The twists and turns of the perilous journey that Dr Sauniere has taken have really captivated my interest and the accompanying text pieces that fill in the larger political back story have significantly added to the overall experience. I really do want to know how the story ends and when I read an issue that seems only to be a long expository laden piece with some bloody action sequences hastily thrown into the mix I get very disappointed because I know that this creative team are capable of so very much more. This book should have been preparing me for next issues big finish but it was really just a very damp squib. Mr Nelson’s script contained no dramatic tension whatsoever although it must be said that the religious debate that Sauniere had with the village elder was at least up to the standard of the writer previous good work and this scene obviously grew out of the writers own obviously held Baha’i faith.

As for the art, the majority of Juan Ferreyra’s work was competent but no more than that. His frontispiece was extremely nice but the Escher inspired dungeon panel was just a little bit silly. I am not one of those fetish fans who constantly mourn for the original artist on this series, Eric J. His time on this title has passed years ago and Mr Ferreyra has been an able replacement but he has also previously produced much better pages than these and I feel that he is also partially guilty for the creative team under-surpassing my expectations in this issue.

Rex Mundi means king of the world and even though this story hasn’t exactly taken the planet by storm it is fair to say that this quintessentially European tale has garnered a large and faithful audience in the States. It’s rumoured that Johnny Depp is a fan and plans to make a big budget Hollywood movie of the story. He would be better off getting funding for an H.B.O mini-series instead because the complexity of this story cannot be captured in one hundred minutes of cinema time. The journey that I embarked on when I started reading this series has been long and labyrinthine, and this particular issue felt like a large stone in my shoe just when the finish line is coming into view but that doesn’t mean that I am going to abandon the race and neither should you. With the publication of the final issue in the coming months, there is definitely a case to be made that this wonderful series, including the very rare self-published first issue, the Brother Matthew prequel and all the other extra background material that didn’t make it into the main book, should be collected by Dark Horse into Absolute sized editions. I believe that because of their subject matter they would sell very well indeed in mainland Europe.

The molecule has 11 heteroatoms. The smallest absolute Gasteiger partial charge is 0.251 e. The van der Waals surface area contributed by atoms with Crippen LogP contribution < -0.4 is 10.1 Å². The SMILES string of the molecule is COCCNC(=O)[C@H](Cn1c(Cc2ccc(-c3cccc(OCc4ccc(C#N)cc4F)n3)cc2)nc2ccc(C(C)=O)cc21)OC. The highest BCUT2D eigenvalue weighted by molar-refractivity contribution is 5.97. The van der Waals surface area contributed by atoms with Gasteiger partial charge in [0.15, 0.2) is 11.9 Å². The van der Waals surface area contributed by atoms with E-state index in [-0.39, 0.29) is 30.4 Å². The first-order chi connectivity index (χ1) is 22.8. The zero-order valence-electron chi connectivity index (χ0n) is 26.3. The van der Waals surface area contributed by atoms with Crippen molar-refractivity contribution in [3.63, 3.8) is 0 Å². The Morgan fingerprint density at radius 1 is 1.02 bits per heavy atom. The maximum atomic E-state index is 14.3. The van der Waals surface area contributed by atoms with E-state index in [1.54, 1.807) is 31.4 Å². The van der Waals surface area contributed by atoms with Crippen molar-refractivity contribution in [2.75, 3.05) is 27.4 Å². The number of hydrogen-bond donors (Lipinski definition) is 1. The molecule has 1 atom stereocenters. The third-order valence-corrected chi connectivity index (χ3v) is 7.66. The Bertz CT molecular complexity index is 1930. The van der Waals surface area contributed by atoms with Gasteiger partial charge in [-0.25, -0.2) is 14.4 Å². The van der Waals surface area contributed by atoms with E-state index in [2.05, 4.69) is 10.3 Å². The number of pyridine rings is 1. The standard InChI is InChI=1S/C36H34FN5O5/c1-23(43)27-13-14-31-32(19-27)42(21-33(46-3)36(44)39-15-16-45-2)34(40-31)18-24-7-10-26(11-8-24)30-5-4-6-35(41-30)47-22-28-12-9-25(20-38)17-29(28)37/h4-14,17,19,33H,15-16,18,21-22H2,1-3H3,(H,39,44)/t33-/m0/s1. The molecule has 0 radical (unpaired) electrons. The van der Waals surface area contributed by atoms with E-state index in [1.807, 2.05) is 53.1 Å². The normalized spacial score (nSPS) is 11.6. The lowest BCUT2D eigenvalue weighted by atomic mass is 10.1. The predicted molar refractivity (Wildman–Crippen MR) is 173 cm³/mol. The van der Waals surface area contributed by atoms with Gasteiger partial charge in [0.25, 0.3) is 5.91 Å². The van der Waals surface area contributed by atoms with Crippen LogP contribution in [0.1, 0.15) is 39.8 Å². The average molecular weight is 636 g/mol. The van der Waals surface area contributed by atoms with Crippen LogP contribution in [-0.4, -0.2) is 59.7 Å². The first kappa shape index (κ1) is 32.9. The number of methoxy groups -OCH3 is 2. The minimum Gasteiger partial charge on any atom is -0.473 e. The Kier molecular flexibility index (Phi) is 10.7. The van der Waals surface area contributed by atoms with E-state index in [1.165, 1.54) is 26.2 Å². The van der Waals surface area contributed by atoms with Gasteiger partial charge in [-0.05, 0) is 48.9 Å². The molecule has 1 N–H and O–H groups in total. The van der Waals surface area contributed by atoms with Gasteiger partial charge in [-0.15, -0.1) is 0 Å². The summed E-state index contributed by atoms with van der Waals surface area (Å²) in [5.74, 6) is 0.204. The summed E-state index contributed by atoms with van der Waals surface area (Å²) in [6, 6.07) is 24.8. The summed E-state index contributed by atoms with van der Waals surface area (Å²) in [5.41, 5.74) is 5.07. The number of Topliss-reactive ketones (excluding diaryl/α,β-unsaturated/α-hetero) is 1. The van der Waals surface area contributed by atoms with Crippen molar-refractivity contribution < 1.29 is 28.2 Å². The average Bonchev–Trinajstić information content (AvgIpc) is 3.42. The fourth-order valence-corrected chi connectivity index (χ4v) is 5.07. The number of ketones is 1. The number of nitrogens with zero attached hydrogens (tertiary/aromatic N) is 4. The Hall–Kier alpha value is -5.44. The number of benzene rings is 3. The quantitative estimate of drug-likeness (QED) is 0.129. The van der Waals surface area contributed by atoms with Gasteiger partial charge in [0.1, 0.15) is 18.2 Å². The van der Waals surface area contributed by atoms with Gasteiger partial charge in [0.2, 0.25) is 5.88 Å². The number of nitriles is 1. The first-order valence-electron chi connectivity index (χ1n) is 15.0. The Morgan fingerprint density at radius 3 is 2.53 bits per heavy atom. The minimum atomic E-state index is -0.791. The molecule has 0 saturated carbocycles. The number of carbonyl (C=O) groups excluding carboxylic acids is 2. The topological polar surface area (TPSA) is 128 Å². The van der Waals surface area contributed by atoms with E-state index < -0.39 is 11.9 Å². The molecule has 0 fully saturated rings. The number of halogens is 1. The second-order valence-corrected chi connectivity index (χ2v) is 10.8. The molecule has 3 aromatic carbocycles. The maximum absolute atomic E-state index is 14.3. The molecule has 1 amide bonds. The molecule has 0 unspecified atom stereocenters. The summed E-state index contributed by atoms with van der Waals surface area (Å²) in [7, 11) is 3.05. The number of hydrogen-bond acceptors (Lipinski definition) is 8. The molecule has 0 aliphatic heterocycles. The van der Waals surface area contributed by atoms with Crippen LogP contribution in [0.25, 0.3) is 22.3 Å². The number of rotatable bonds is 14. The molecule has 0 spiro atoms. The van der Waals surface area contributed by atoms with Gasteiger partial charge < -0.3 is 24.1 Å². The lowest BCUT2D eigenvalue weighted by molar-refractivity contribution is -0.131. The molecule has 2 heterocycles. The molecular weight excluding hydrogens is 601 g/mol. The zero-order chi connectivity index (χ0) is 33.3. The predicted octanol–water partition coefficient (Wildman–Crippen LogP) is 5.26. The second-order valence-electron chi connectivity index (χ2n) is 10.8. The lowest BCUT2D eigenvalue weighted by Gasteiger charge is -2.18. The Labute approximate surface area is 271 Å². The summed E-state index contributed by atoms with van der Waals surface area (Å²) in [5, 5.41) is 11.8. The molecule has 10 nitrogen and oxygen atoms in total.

I give Rex Mundi #18, two and a half stars.



About Author

Marlowe Lewis is old. I mean really, really old. So old in fact, that the first ever sequential art that he ever saw was when his lifelong friend in their small clan began painting bison on the cave walls. This was a true turning point in his life. Firstly, he was immediately and irrevocably hooked on the visual arts, and secondly he discovered another use for dried bison dung. Marlowe Lewis is British. This is not an apology.